- Punching and slapping a student would probably get you fired pretty quickly. :)

- No leader of any group would mess up his own major gig by hiring a drummer who he then planned to humiliate on stage just for kicks (ruining his own reputation in the process).

- Miles Teller's drumming focused mostly on bashing those cymbals as hard and loud as possible like a maniac. The bleeding was just completely unnecessary. His "swing", the "uptempos" and his practice sessions in general were laughable throughout, and the drum solo (which was just Animal noise, and nothing to do with jazz) was ridiculous.

 

Having said that, anyone who has ever been in a "serious" jazz school, has encountered situations where the [ensemble] teacher is a real old-school tough nut; and/or if you're struggling, you'll get some serious sh*t for it (at least from yourself, especially if you're the only one in a large ensemble...) or even replaced.

 

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But don't the Terry Fletchers exist? In college I sat in on a Jazz ensemble class with some semi-famous jazz musician (UCSan Diego, don't remember his name). It was the second class; in the first he had assigned a jazz standard. In the second class he went around the room, having each one play a few bars from the tune, immediately after, he critiqued them.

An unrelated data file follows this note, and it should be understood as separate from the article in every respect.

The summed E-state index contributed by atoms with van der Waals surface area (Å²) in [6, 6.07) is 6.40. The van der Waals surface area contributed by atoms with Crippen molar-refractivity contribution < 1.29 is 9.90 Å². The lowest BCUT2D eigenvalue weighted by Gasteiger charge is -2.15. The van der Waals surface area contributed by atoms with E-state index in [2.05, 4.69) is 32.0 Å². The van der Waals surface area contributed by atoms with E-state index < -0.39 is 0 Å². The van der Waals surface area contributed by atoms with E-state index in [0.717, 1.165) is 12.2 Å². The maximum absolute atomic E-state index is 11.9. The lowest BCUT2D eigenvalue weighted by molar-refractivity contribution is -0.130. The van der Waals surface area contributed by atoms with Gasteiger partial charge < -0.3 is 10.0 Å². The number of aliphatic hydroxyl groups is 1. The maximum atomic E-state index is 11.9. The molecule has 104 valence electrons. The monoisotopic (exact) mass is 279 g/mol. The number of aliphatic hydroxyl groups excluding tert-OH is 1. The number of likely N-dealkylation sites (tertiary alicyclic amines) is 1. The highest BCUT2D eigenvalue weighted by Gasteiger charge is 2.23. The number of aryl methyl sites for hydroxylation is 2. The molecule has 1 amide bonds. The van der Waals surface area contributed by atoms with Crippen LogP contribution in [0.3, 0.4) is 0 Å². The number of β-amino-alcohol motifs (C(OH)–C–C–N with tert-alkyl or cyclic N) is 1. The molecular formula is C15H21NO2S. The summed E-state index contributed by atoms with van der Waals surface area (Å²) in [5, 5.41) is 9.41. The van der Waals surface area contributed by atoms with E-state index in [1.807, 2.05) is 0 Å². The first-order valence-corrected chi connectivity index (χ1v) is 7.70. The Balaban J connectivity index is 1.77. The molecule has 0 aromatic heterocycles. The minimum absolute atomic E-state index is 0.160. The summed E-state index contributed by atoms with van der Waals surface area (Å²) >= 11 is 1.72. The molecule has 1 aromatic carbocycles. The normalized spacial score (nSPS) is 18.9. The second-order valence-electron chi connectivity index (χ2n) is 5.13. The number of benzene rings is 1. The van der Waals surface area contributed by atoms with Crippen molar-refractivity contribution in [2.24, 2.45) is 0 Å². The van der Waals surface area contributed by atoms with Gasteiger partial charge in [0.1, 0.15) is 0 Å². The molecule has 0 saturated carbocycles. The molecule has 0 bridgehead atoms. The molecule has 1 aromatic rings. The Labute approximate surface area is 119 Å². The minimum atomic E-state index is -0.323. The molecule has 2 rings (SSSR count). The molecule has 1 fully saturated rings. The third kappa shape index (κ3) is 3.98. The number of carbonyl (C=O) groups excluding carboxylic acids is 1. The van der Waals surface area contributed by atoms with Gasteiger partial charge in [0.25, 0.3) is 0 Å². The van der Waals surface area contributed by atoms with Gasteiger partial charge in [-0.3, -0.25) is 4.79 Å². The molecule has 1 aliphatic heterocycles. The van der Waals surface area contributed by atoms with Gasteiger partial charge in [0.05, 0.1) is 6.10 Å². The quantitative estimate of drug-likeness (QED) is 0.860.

It was reminiscent of the scene where Fletcher is hunting the out of tune player, but not near as abusive. The instructor wasn't supportive or constructively critiquing; he was strictly criticizing for choices they made in interpreting the work.

 

I didn't take that class. I knew my learning style wouldn't mesh well with his.

 

I liked the movie for it's intensity but felt it was pretty one dimensional -- the poor girlfriend actress, why did they even bother with that subplot. JK Simmon's role was definitely over the top and I liked it! I took it all at Hollywood face value.

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But don't the Terry Fletchers exist?